State Rep. Andrew Fink, of Adams Township, announced the state budget for the fiscal year beginning Oct. 1 received final approval from the Legislature today and includes measures to protect personal freedoms related to vaccination and limit overreach from local health officers.
Fink said he was proud to vote for the plan that allows religious and medical exemptions for vaccinations and prevents the state from enforcing a vaccine mandate. The plan also prevents state funds from being used to create a vaccine database.
“In addition to providing the necessary government services that people expect, this plan protects the people of Michigan from government overreach into their private health decisions,” Fink said. “By prohibiting vaccine passports and limiting the powers of local health officers, we are restoring the people’s rights to make their own choices about their well-being.”
Language in the budget plan also requires enhanced reporting requirements for emergency orders issued by the administration. The Michigan Department of Health and Human Services will be required to develop reports related to emergency orders involving an epidemic issued during that fiscal year, and the report must include an explanation of the scope of the epidemic and a description of each area of the state that is determined to be threatened by the epidemic.
Other significant funding measures include:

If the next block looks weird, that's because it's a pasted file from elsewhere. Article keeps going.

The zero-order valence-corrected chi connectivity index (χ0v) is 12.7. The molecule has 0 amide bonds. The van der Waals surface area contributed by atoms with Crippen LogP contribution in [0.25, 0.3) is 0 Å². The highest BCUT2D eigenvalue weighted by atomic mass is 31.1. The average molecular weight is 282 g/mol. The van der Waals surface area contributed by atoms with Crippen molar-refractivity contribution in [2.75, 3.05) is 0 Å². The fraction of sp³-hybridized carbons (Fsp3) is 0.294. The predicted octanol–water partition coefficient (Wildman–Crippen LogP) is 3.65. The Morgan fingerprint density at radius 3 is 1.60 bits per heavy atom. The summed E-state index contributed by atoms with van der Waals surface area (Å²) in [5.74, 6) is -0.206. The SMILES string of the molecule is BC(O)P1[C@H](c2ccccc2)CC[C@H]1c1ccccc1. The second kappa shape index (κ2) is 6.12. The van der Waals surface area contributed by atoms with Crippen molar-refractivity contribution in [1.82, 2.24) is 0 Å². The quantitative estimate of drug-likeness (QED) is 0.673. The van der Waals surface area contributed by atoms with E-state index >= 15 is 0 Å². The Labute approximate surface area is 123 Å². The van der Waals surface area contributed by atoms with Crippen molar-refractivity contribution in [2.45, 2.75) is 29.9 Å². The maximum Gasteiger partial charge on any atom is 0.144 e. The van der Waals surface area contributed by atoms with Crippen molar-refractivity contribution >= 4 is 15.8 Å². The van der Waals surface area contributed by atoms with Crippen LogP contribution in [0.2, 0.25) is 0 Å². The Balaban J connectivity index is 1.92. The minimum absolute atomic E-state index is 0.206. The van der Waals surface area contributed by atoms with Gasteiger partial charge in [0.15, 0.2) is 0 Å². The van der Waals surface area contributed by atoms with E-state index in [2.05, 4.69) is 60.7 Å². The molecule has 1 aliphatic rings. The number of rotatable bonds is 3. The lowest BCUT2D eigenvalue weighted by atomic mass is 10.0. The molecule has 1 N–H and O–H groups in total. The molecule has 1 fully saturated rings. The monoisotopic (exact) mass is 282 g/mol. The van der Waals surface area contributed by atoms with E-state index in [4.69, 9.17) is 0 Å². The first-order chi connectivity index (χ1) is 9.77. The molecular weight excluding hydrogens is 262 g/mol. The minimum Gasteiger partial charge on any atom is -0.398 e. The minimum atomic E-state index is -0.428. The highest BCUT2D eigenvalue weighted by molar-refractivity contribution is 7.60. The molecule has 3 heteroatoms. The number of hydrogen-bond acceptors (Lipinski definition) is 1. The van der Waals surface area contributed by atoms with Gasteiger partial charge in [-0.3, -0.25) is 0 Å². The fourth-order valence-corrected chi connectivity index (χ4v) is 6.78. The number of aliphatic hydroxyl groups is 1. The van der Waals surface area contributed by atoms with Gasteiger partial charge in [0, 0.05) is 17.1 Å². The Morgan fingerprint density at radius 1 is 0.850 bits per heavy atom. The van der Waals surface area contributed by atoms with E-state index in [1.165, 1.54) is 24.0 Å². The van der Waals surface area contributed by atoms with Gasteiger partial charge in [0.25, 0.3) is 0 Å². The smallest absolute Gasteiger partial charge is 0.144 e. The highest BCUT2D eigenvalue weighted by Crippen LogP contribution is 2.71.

- Ensuring financial stability: Michigan’s budget stabilization fund dipped below $1 billion during the pandemic. The spending plan for the new state budget year includes a largest-ever $500 million deposit to replenish it and put the state in a stronger financial position moving forward, particularly in case of economic trouble.
- Fixing local roads: The Department of Transportation budget, mostly road funding, tops $5.2 billion. The plan shifts MDOT’s $195 million share of federal COVID relief transportation funds to local governments to repair local bridges – a far more effective and responsible method than the governor’s recent decisions to add to road-related debt. More money is allocated for dam safety and water pollution cleanup. Local communities will receive a 2-percent increase in revenue sharing to help provide essential services to residents.
- Helping Michigan workers: The new state budget plan for the fiscal year that begins Oct. 1 invests heavily in workforce development, bringing the total investment to roughly $100 million. The funds will go to existing programs such as Going PRO, internship and apprentice programs.
The budget plan received overwhelming bipartisan support and advanced to the governor for her expected signature.
Rep. Fink talks about new legislation he is helping to sponsor that would allow parents to sue schools over drag shows. Rep. Fink says there does not need to be a long string of previous instances to know there should be zero of them.